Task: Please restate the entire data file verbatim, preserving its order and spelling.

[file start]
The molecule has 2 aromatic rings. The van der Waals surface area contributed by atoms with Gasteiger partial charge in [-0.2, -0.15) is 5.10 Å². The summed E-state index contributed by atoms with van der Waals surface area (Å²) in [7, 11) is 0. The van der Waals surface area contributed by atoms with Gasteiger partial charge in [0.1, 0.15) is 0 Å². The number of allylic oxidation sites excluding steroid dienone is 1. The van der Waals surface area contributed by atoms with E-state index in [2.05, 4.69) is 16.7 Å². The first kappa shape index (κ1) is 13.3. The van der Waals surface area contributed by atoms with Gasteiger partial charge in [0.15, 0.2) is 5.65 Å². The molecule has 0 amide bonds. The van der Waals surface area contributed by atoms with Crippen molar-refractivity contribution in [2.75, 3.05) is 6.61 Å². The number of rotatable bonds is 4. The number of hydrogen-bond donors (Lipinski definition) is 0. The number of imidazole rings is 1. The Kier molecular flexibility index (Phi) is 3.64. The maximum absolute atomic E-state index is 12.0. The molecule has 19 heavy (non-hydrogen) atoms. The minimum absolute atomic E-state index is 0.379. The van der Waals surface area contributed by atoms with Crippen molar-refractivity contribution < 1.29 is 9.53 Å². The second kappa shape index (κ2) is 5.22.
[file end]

The molecule has 2 aromatic rings. The van der Waals surface area contributed by atoms with Gasteiger partial charge in [-0.2, -0.15) is 5.10 Å². The summed E-state index contributed by atoms with van der Waals surface area (Å²) in [7, 11) is 0. The van der Waals surface area contributed by atoms with Gasteiger partial charge in [0.1, 0.15) is 0 Å². The number of allylic oxidation sites excluding steroid dienone is 1. The van der Waals surface area contributed by atoms with E-state index in [2.05, 4.69) is 16.7 Å². The first kappa shape index (κ1) is 13.3. The van der Waals surface area contributed by atoms with Gasteiger partial charge in [0.15, 0.2) is 5.65 Å². The molecule has 0 amide bonds. The van der Waals surface area contributed by atoms with Crippen molar-refractivity contribution in [2.75, 3.05) is 6.61 Å². The number of rotatable bonds is 4. The number of hydrogen-bond donors (Lipinski definition) is 0. The number of imidazole rings is 1. The Kier molecular flexibility index (Phi) is 3.64. The maximum absolute atomic E-state index is 12.0. The molecule has 19 heavy (non-hydrogen) atoms. The minimum absolute atomic E-state index is 0.379. The van der Waals surface area contributed by atoms with Crippen molar-refractivity contribution < 1.29 is 9.53 Å². The second kappa shape index (κ2) is 5.22.